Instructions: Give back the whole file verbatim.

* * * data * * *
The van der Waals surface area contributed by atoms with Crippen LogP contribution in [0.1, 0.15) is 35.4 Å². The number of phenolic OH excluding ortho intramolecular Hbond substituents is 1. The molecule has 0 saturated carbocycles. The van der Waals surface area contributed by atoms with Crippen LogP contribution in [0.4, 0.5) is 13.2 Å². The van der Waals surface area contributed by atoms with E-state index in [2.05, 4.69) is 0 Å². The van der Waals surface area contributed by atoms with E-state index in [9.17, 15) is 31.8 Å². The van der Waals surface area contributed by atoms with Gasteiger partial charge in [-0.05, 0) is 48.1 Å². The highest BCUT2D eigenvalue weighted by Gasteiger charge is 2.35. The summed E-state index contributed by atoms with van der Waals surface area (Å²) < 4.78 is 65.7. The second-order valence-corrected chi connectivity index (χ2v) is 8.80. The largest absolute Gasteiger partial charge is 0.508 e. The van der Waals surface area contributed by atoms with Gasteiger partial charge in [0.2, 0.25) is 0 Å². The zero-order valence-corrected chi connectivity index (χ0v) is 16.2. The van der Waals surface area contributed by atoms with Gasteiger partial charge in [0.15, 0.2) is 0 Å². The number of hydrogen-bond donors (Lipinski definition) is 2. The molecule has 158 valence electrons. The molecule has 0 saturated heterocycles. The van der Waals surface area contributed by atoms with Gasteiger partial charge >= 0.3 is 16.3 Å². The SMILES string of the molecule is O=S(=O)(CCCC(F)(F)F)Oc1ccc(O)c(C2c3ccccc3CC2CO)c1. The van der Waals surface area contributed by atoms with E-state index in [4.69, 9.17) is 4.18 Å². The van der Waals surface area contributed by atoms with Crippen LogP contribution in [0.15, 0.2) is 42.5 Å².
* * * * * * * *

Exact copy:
The van der Waals surface area contributed by atoms with Crippen LogP contribution in [0.1, 0.15) is 35.4 Å². The number of phenolic OH excluding ortho intramolecular Hbond substituents is 1. The molecule has 0 saturated carbocycles. The van der Waals surface area contributed by atoms with Crippen LogP contribution in [0.4, 0.5) is 13.2 Å². The van der Waals surface area contributed by atoms with E-state index in [2.05, 4.69) is 0 Å². The van der Waals surface area contributed by atoms with E-state index in [9.17, 15) is 31.8 Å². The van der Waals surface area contributed by atoms with Gasteiger partial charge in [-0.05, 0) is 48.1 Å². The highest BCUT2D eigenvalue weighted by Gasteiger charge is 2.35. The summed E-state index contributed by atoms with van der Waals surface area (Å²) < 4.78 is 65.7. The second-order valence-corrected chi connectivity index (χ2v) is 8.80. The largest absolute Gasteiger partial charge is 0.508 e. The van der Waals surface area contributed by atoms with Gasteiger partial charge in [0.2, 0.25) is 0 Å². The zero-order valence-corrected chi connectivity index (χ0v) is 16.2. The van der Waals surface area contributed by atoms with Gasteiger partial charge in [0.15, 0.2) is 0 Å². The number of hydrogen-bond donors (Lipinski definition) is 2. The molecule has 158 valence electrons. The molecule has 0 saturated heterocycles. The van der Waals surface area contributed by atoms with Gasteiger partial charge >= 0.3 is 16.3 Å². The SMILES string of the molecule is O=S(=O)(CCCC(F)(F)F)Oc1ccc(O)c(C2c3ccccc3CC2CO)c1. The van der Waals surface area contributed by atoms with E-state index in [4.69, 9.17) is 4.18 Å². The van der Waals surface area contributed by atoms with Crippen LogP contribution in [0.15, 0.2) is 42.5 Å².